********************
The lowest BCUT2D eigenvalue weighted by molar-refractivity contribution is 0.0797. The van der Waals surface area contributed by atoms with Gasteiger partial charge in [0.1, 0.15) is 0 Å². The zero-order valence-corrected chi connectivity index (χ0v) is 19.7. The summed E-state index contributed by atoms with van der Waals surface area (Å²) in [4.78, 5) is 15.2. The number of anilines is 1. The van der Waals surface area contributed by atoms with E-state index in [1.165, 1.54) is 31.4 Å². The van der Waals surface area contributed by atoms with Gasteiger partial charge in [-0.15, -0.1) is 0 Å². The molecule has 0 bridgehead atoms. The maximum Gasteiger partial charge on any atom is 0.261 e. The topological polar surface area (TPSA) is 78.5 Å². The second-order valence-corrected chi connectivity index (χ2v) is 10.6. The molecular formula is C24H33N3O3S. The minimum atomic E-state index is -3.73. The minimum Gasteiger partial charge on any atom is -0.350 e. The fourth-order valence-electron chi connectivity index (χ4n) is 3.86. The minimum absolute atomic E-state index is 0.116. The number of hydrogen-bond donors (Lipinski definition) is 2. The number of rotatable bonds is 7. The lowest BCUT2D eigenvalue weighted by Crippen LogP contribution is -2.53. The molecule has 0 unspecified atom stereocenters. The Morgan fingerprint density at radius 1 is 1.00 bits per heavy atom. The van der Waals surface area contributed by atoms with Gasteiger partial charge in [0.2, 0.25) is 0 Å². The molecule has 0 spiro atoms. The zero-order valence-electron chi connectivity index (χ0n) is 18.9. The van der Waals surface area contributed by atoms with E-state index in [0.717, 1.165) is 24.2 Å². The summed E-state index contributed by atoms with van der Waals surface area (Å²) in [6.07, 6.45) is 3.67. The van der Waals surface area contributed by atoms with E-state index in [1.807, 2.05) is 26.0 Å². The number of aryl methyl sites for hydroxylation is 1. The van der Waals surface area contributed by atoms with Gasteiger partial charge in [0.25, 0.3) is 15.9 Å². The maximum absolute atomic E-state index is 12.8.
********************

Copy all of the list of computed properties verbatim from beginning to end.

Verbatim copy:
The lowest BCUT2D eigenvalue weighted by molar-refractivity contribution is 0.0797. The van der Waals surface area contributed by atoms with Gasteiger partial charge in [0.1, 0.15) is 0 Å². The zero-order valence-corrected chi connectivity index (χ0v) is 19.7. The summed E-state index contributed by atoms with van der Waals surface area (Å²) in [4.78, 5) is 15.2. The number of anilines is 1. The van der Waals surface area contributed by atoms with E-state index in [1.165, 1.54) is 31.4 Å². The van der Waals surface area contributed by atoms with Gasteiger partial charge in [-0.15, -0.1) is 0 Å². The molecule has 0 bridgehead atoms. The maximum Gasteiger partial charge on any atom is 0.261 e. The topological polar surface area (TPSA) is 78.5 Å². The second-order valence-corrected chi connectivity index (χ2v) is 10.6. The molecular formula is C24H33N3O3S. The minimum atomic E-state index is -3.73. The minimum Gasteiger partial charge on any atom is -0.350 e. The fourth-order valence-electron chi connectivity index (χ4n) is 3.86. The minimum absolute atomic E-state index is 0.116. The number of hydrogen-bond donors (Lipinski definition) is 2. The number of rotatable bonds is 7. The lowest BCUT2D eigenvalue weighted by Crippen LogP contribution is -2.53. The molecule has 0 unspecified atom stereocenters. The Morgan fingerprint density at radius 1 is 1.00 bits per heavy atom. The van der Waals surface area contributed by atoms with Gasteiger partial charge in [0.2, 0.25) is 0 Å². The molecule has 0 spiro atoms. The zero-order valence-electron chi connectivity index (χ0n) is 18.9. The van der Waals surface area contributed by atoms with E-state index in [0.717, 1.165) is 24.2 Å². The summed E-state index contributed by atoms with van der Waals surface area (Å²) in [6.07, 6.45) is 3.67. The van der Waals surface area contributed by atoms with E-state index in [1.807, 2.05) is 26.0 Å². The number of aryl methyl sites for hydroxylation is 1. The van der Waals surface area contributed by atoms with Gasteiger partial charge in [0.25, 0.3) is 15.9 Å². The maximum absolute atomic E-state index is 12.8.